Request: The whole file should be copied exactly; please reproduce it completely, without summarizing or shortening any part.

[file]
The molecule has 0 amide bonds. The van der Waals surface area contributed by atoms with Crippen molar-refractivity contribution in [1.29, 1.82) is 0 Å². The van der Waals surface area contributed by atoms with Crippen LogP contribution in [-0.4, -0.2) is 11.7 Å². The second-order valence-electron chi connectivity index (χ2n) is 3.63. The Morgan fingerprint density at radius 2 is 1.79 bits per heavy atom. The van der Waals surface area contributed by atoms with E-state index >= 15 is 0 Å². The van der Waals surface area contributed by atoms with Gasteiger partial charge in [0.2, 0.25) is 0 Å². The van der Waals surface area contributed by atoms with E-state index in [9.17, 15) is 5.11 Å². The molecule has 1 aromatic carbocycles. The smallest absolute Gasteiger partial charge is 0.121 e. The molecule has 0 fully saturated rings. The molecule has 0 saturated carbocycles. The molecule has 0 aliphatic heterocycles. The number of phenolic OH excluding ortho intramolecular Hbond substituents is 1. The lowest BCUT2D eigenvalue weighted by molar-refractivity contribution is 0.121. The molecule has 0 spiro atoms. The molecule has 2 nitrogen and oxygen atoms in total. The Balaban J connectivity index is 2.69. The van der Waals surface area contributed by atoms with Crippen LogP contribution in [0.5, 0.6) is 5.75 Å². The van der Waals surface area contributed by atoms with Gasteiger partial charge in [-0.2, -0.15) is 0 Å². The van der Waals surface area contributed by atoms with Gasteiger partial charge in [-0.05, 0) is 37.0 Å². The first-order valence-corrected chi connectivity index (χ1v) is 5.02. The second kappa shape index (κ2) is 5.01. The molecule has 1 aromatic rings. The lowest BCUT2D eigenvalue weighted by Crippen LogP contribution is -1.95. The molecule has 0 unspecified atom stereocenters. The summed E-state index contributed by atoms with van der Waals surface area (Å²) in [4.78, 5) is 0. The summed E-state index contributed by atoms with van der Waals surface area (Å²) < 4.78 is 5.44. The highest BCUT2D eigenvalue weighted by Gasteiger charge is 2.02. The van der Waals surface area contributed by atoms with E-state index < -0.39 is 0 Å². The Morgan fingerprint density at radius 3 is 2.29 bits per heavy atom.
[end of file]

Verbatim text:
The molecule has 0 amide bonds. The van der Waals surface area contributed by atoms with Crippen molar-refractivity contribution in [1.29, 1.82) is 0 Å². The van der Waals surface area contributed by atoms with Crippen LogP contribution in [-0.4, -0.2) is 11.7 Å². The second-order valence-electron chi connectivity index (χ2n) is 3.63. The Morgan fingerprint density at radius 2 is 1.79 bits per heavy atom. The van der Waals surface area contributed by atoms with E-state index >= 15 is 0 Å². The van der Waals surface area contributed by atoms with Gasteiger partial charge in [0.2, 0.25) is 0 Å². The van der Waals surface area contributed by atoms with E-state index in [9.17, 15) is 5.11 Å². The molecule has 1 aromatic carbocycles. The smallest absolute Gasteiger partial charge is 0.121 e. The molecule has 0 fully saturated rings. The molecule has 0 saturated carbocycles. The molecule has 0 aliphatic heterocycles. The number of phenolic OH excluding ortho intramolecular Hbond substituents is 1. The lowest BCUT2D eigenvalue weighted by molar-refractivity contribution is 0.121. The molecule has 0 spiro atoms. The molecule has 2 nitrogen and oxygen atoms in total. The Balaban J connectivity index is 2.69. The van der Waals surface area contributed by atoms with Crippen LogP contribution in [0.5, 0.6) is 5.75 Å². The van der Waals surface area contributed by atoms with Gasteiger partial charge in [-0.2, -0.15) is 0 Å². The van der Waals surface area contributed by atoms with Gasteiger partial charge in [-0.05, 0) is 37.0 Å². The first-order valence-corrected chi connectivity index (χ1v) is 5.02. The second kappa shape index (κ2) is 5.01. The molecule has 1 aromatic rings. The lowest BCUT2D eigenvalue weighted by Crippen LogP contribution is -1.95. The molecule has 0 unspecified atom stereocenters. The summed E-state index contributed by atoms with van der Waals surface area (Å²) in [4.78, 5) is 0. The summed E-state index contributed by atoms with van der Waals surface area (Å²) < 4.78 is 5.44. The highest BCUT2D eigenvalue weighted by Gasteiger charge is 2.02. The van der Waals surface area contributed by atoms with E-state index < -0.39 is 0 Å². The Morgan fingerprint density at radius 3 is 2.29 bits per heavy atom.